The local financial sector “failed miserably in Puerto Rico’s hour of need” by not helping to close more loans and secure aid for the island’s small business sector through the Paycheck Protection Program, the Center for a New Economy concluded in an analysis of the effects of the federal initiative.

The island failed to take full advantage of the relief package — launched by the U.S. Small Business Administration and U.S. Treasury after U.S. Congress authorized $349 billion in funding to provide guaranteed loans under the new PPP 7(a) program.

Local lenders approved 2,856 loans worth $658.5 million. The average loan amount was $230,593, some $24,572 higher, or 12%, than the PPP average loan amount of $206,021.

“At first glance it would appear the implementation of the PPP in Puerto Rico was a success. However, when we analyze Puerto Rico relative to other states, it appears the performance of Puerto Rican lenders was deficient,” according to the analysis by the CNE’s Deepak Lamba-Nieves, Raúl Santiago-Bartolomei, Malu Blázquez, Rosanna Torres, Nuria Ortiz, and Sergio Marxuach.

In 2019, the year the CNE cited for its analysis, there were 44,422 businesses in Puerto Rico with less than 500 employees and approximately 120,000 people who were self-employed.

“Puerto Rico today has approximately 1% of the population of the United States, yet it received only 0.17% of all loans by count and 0.19% by amount under the PPP,” the CNE executives said, adding Puerto Rico ranked 52 out of 56 jurisdictions (the 50 states, DC and the five territories) in total amount lent.

The CNE analyzed the performance of local lenders by comparing it to a study by boutique investment bank Evercore, which calculated the amount of PPP loans approved as a percentage of eligible payroll to compare states in relative terms.

Evercore Analyst Ernie Tedeschi calculated the average monthly payroll amount paid by firms with less than 500 employees and multiplied that number by 2.5, the product of which yields the maximum PPP amount allowable under the rules.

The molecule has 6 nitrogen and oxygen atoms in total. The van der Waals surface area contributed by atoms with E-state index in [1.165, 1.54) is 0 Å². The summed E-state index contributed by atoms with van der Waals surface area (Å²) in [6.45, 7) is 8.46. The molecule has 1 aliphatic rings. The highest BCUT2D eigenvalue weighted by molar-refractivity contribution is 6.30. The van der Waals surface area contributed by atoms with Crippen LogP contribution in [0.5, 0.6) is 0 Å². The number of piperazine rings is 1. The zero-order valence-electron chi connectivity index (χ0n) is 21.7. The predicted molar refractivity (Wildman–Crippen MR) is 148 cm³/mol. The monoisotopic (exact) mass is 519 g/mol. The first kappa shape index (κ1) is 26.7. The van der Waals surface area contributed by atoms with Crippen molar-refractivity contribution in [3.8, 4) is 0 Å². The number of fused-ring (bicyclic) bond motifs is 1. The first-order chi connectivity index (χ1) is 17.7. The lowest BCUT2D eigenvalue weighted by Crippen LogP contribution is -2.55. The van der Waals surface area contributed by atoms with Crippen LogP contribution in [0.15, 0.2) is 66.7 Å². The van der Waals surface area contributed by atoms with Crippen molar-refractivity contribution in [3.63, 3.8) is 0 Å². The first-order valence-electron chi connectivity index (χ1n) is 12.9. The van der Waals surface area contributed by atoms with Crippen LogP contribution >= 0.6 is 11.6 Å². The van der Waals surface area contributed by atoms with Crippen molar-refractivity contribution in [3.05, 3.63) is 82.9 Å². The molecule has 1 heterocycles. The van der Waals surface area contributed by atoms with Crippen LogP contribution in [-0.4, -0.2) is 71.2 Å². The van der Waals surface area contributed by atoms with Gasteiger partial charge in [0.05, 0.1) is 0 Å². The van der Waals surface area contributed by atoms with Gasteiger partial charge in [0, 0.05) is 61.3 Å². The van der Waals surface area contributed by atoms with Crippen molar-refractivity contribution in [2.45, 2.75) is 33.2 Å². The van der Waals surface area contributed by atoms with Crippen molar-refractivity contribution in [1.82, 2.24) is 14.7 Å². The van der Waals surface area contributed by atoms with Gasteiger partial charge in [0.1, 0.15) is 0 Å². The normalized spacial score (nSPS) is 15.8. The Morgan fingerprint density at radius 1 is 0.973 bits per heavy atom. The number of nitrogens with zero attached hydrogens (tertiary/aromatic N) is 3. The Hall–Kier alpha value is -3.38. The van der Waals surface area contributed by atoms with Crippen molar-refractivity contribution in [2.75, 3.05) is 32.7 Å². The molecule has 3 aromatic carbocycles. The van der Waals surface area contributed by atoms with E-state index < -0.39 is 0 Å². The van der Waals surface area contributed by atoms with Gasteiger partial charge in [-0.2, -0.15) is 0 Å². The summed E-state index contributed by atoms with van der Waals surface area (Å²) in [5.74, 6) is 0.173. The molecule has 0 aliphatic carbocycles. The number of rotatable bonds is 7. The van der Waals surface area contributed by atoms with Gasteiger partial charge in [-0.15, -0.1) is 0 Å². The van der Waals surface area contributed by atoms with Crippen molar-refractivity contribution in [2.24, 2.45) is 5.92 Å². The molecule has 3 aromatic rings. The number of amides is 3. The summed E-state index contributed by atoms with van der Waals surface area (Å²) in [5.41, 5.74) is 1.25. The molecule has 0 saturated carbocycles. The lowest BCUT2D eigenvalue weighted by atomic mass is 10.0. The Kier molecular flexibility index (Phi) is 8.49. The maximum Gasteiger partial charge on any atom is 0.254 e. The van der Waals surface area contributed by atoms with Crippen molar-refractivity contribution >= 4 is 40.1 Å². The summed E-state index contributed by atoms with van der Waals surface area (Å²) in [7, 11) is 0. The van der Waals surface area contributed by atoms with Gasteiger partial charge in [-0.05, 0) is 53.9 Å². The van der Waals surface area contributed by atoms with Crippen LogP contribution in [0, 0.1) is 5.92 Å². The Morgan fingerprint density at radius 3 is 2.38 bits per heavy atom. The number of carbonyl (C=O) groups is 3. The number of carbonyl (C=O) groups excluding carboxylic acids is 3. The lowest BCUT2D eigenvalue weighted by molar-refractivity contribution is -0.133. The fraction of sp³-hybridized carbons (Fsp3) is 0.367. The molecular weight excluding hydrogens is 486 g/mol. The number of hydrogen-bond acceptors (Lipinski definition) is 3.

“We replicated the analysis for Puerto Rico using data from the Quarterly Census of Employment and Wages carried out by the Bureau of Labor Statistics of the U.S. Labor Department. According to our analysis, the eligible payroll amount for Puerto Rico is approximately $2 billion, while the total amount lent in Puerto Rico, as we stated before, was $658 million. Thus, the aggregate loan amount as a percentage of eligible payroll for Puerto Rico is 33%,” the local think-tank stated.

In comparison, firms in Nevada, for example, received enough cash to cover 82% of the state’s eligible payroll.

Someone ‘dropped the ball’
“Given those statistics it is hard not conclude that someone dropped the ball in Puerto Rico,” the CNE stated, questioning why.

“To answer that question we will need more information: how many firms applied for loans; how many applications were denied; what is the distribution of the firms that were rejected by number of employees and revenues; what is the distribution of the 2,856 loans that were approved, by count, loan amount and economic sector; and how many of the beneficiaries had pre-existing lending relationships with the lender of the PPP loan,” the think-tank stated.

“Keep in mind that local lenders stand to make up to $33 million in fees essentially for conducting a minimal credit analysis, pushing papers, and making a risk-free loan. Which is highly ironic, given that the prevailing discourse in Puerto Rico is that government can’t get anything right. This time around it was a key part of the private sector that failed thousands of small businesses,” it added.

The CNE proposed that Congress extend funding for another round of PPP funding, by as much as $500 billion and should require more transparency from lenders during the application process.

The nonprofit also suggested that Congress should subpoena documents from SBA and lenders and eventually hold oversight hearings, specifically the House Committee on Small Business Chaired by Rep. Nydia Velazquez; the House Committee on Financial Services, chaired by Rep. Maxine Waters; and the House Committee on Natural Resources, chaired by Rep. Raul Grijalva, in the case of Puerto Rico.

Meanwhile, the program itself should be modified to zero-in on needy communities, while establishing more guardrails “to discourage lender shenanigans to favor their preferred clients,” the CNE stated.